Pope Francis Laments Failures Of Market Capitalism In Blueprint For Post-COVID World

As Francis writes, the pandemic “unexpectedly erupted” and his focus widened, and the document became a treatise on the lessons that must be learned from the global health crisis.

Once the pandemic passes, the pope writes, “our worst response would be to plunge even more deeply into feverish consumerism and new forms of egotistic self-preservation.”

Picking up on some of his favorite themes, Francis says the marketplace cannot resolve every problem, and he denounces what he describes as “this dogma of neoliberal faith” that “resort[s] to the magic theories of ‘spillover’ or ‘trickle.’ “

A good economic policy, he says, creates jobs — it doesn’t eliminate them.

NPR

Trump trade wars have led to lost US jobs and factories.

Trump is making false claims about his record in struggling states like Ohio and Michigan. The jobs haven’t come back. They’ve been offshored to China.

In manufacturing-heavy Ohio, Trump’s tit-for-tat tariff battle with China was a major factor in the drop in annual job growth from 36,200 in 2016 to 3,700 in 2019, according to a new report I co-authored. Average weekly earnings for Ohio manufacturing workers also declined during this period. 

But Trump also bears personal responsibility for encouraging offshoring because of the corporate tax cuts he pushed through Congress in 2017. U.S.-based companies no longer owe Uncle Sam anything on offshore profits up to a certain threshold. Above that level, they owe a federal tax rate that’s just half of what they’d pay for domestic profits. 

As a result, corporations can save on their IRS bills by shipping jobs overseas. Big companies like General Motors took their tax break and then shipped thousands of jobs out of Ohio, Michigan, and other states.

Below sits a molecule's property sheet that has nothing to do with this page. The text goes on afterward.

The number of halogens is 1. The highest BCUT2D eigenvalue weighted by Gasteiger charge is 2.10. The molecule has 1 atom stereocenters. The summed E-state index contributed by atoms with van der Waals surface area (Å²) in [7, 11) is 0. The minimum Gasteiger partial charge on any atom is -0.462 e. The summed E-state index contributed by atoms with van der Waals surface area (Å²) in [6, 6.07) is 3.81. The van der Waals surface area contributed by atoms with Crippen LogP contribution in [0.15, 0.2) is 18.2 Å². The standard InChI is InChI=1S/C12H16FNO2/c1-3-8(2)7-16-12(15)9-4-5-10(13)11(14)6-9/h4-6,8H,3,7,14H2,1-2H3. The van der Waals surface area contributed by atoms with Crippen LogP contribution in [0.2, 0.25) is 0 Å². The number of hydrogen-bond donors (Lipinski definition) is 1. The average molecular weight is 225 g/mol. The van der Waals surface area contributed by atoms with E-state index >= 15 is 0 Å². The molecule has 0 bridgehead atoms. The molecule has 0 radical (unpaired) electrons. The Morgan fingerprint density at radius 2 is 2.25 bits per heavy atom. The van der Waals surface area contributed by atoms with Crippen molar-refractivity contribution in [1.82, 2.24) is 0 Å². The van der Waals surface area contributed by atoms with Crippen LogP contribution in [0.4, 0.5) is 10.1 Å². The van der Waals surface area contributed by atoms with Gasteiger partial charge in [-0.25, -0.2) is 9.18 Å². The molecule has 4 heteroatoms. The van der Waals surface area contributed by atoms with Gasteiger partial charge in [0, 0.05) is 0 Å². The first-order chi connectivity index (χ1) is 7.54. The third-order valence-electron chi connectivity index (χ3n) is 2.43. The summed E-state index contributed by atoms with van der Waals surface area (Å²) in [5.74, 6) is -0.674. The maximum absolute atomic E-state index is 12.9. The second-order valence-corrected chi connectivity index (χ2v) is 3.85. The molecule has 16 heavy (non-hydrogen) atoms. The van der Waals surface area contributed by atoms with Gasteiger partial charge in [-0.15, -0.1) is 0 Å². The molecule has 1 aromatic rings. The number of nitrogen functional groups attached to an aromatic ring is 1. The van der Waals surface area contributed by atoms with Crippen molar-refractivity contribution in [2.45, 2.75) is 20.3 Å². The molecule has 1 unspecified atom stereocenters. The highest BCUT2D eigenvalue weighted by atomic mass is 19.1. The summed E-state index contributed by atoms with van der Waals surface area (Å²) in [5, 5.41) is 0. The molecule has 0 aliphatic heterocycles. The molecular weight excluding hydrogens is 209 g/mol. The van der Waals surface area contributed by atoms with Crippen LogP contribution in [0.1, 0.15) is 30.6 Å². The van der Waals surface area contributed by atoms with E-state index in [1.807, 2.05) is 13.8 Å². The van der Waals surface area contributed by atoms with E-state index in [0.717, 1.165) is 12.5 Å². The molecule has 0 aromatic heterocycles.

USA Today

This is Why People Like the Kochs Promote “Free Market Economics”

Just how far has the working class been left behind by the winner-take-all economy? A new analysis by the RAND Corporation examines what rising inequality has cost Americans in lost income—and the results are stunning.

A full-time worker whose taxable income is at the median—with half the population making more and half making less—now pulls in about $50,000 a year. Yet had the fruits of the nation’s economic output been shared over the past 45 years as broadly as they were from the end of World War II until the early 1970s, that worker would instead be making $92,000 to $102,000. (The exact figures vary slightly depending on how inflation is calculated.)

They say the blame lies, in large measure, with decades of failed federal policy decisions—allowing the minimum wage to deteriorate, overtime coverage to dwindle, and the effectiveness of labor law to decline, undermining union power. They also cite a shift in corporate culture that has elevated the interests of shareholders over those of workers, an ethos that took root 50 years ago this week with the publication of an essay by University of Chicago economist Milton Friedman.

Many of these developments, Rolf points out, have been driven by the belief that an unfettered free market would generate wealth for everyone. Thanks to the RAND study, he says, “we now have the proof that this theory was wrong.”

Fast Company

Related:

The Top 1% of Americans Have Taken $50 Trillion From the Bottom 90%—And That’s Made the U.S. Less Secure

Federal report warns of financial havoc from climate change

A report commissioned by federal regulators overseeing the nation’s commodities markets has concluded that climate change threatens U.S. financial markets, as the costs of wildfires, storms, droughts and floods spread through insurance and mortgage markets, pension funds and other financial institutions.

“A world wracked by frequent and devastating shocks from climate change cannot sustain the fundamental conditions supporting our financial system,” concluded the report, “Managing Climate Risk in the Financial System,” which was requested last year by the Commodity Futures Trading Commission and set for release Wednesday morning.

New York Times via St.Louis Tribune

Trump’s Tariffs Failed Miserably. (Like Everything Trump Touches.) More Jobs Go Overseas.